- Digital manufacturing company 3Diligent Corp. recently announced that it is printing aluminum curtain wall components for cladding firm Walters & Wolf's work on the 1.7 million-square-foot, mixed-use Rainier Square Tower currently under construction in Seattle.
- Each of the 140 v-shaped nodes, which will help achieve the building's distinctive sloping from the fourth to 40th floor, was custom fabricated using 3D printing technology and manufactured to meet the unique geometry of each section of the 59-story building, 3Diligent said. The nodes will bring together square-cut pieces of curtain wall and accommodate a different angle for the nonstructural cladding on each floor of the building, which is expected to be Seattle's second-tallest and estimated to cost between $570 million and $600 million.
- Walters & Wolf settled on 3D printing "because of the dimensional accuracy and structural reliability it gave,” said Designer Jon Ishee in a case study. Printing the components also helped meet schedule goals, the company said, even when design changes toward the end of the project required additional supports on certain levels.
A variety of 3D printing processes can deliver traditional construction materials — metal, concrete, plastic — with precision. As such they are continuing to increase the feasibility of complex designs, like the curtain wall nodes for the mixed-use Rainier Square Tower, without creating time-consuming, labor-intensive tasks for a short supply of craftsmen.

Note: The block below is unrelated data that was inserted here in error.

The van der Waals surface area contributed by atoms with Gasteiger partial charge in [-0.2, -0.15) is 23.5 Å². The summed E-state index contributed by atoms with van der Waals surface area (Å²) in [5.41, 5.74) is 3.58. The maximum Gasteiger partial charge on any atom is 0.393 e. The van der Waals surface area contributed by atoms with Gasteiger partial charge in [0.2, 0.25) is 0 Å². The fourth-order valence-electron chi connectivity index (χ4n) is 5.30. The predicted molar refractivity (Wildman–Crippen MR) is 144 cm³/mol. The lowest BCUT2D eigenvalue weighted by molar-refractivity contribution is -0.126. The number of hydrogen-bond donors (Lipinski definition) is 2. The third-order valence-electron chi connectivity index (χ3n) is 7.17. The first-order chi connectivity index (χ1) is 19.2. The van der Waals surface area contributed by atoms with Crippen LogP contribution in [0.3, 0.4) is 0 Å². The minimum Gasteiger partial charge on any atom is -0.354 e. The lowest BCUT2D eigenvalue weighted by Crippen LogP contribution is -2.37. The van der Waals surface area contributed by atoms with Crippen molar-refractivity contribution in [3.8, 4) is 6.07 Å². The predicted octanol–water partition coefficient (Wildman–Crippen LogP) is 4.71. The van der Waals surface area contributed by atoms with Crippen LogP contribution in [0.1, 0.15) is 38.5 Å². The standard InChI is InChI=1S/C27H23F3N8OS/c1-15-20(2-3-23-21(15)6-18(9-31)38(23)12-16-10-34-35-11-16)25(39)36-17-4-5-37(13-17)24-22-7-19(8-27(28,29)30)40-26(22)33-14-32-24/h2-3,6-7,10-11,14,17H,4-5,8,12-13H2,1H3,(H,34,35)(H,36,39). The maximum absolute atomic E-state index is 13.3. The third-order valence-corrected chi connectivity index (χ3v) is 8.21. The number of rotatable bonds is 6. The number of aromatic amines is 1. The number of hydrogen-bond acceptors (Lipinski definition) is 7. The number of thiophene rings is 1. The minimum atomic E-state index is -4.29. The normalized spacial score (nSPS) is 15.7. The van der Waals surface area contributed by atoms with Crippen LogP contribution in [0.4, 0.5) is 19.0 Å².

Rainier Square Tower is also an example of how 3D printing is continuing its journey out of the realm of prototypes and into real-world applications.
MX3D's 3D-printed, stainless steel bridge — designed by Joris Laarman Lab — is scheduled to be installed this year across one of Amsterdam’s oldest canals, Oudezijds Achterburgwal. The 10,000-pound, 12.5-meter-long bridge took six months to build using four industrial robots and has been undergoing structural integrity testing. Construction equipment has also been the beneficiary of 3D printing technology, as Volvo revealed last year that it had started to print aftermarket parts for heavy equipment. The manufacturer said this method of manufacturing would be particularly useful in providing parts for older machines no longer in production.
The U.S. military has also turned out to be a big backer of 3D printing technology, having used it in at least two recent field applications. Last month, the 1st Marine Logistics Group at Camp Pendleton in California completed construction of a functional, 3D-printed concrete footbridge — representing the first time in the Western Hemisphere that a bridge was printed onsite instead of in a factory setting. And in August, the Marines 3D-printed a 500-square-foot barracks building in just 40 hours.